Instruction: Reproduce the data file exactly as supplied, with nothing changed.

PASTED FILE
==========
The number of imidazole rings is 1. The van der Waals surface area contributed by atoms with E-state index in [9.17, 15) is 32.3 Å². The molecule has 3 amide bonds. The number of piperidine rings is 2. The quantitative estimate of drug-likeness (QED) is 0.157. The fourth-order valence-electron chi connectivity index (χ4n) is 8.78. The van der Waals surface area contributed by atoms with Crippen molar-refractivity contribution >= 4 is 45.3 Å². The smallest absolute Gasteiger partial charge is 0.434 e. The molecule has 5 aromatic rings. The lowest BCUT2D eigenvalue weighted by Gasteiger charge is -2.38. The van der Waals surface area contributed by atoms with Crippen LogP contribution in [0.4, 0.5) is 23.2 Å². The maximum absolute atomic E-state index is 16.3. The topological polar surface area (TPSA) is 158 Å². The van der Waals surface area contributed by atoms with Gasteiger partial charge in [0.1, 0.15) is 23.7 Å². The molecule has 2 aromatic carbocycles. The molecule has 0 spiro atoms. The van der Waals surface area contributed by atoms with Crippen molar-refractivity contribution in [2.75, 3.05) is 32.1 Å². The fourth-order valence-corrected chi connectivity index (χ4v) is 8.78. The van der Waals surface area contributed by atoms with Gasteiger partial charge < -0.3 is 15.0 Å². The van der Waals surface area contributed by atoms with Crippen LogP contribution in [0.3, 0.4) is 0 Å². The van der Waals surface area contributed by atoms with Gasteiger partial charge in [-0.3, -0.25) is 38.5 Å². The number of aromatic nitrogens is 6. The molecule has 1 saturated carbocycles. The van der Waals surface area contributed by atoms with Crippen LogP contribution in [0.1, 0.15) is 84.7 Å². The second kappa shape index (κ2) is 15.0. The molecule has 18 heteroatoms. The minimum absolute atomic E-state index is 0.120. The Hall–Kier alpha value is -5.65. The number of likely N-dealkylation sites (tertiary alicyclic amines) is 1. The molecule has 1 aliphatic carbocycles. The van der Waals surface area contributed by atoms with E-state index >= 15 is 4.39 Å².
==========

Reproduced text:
The number of imidazole rings is 1. The van der Waals surface area contributed by atoms with E-state index in [9.17, 15) is 32.3 Å². The molecule has 3 amide bonds. The number of piperidine rings is 2. The quantitative estimate of drug-likeness (QED) is 0.157. The fourth-order valence-electron chi connectivity index (χ4n) is 8.78. The van der Waals surface area contributed by atoms with Crippen molar-refractivity contribution >= 4 is 45.3 Å². The smallest absolute Gasteiger partial charge is 0.434 e. The molecule has 5 aromatic rings. The lowest BCUT2D eigenvalue weighted by Gasteiger charge is -2.38. The van der Waals surface area contributed by atoms with Crippen LogP contribution in [0.4, 0.5) is 23.2 Å². The maximum absolute atomic E-state index is 16.3. The topological polar surface area (TPSA) is 158 Å². The van der Waals surface area contributed by atoms with Gasteiger partial charge in [0.1, 0.15) is 23.7 Å². The molecule has 2 aromatic carbocycles. The molecule has 0 spiro atoms. The van der Waals surface area contributed by atoms with Crippen molar-refractivity contribution in [2.75, 3.05) is 32.1 Å². The fourth-order valence-corrected chi connectivity index (χ4v) is 8.78. The van der Waals surface area contributed by atoms with Gasteiger partial charge < -0.3 is 15.0 Å². The van der Waals surface area contributed by atoms with Crippen LogP contribution in [0.3, 0.4) is 0 Å². The van der Waals surface area contributed by atoms with Gasteiger partial charge in [-0.3, -0.25) is 38.5 Å². The number of aromatic nitrogens is 6. The molecule has 1 saturated carbocycles. The van der Waals surface area contributed by atoms with Crippen LogP contribution in [0.1, 0.15) is 84.7 Å². The second kappa shape index (κ2) is 15.0. The molecule has 18 heteroatoms. The minimum absolute atomic E-state index is 0.120. The Hall–Kier alpha value is -5.65. The number of likely N-dealkylation sites (tertiary alicyclic amines) is 1. The molecule has 1 aliphatic carbocycles. The van der Waals surface area contributed by atoms with E-state index >= 15 is 4.39 Å².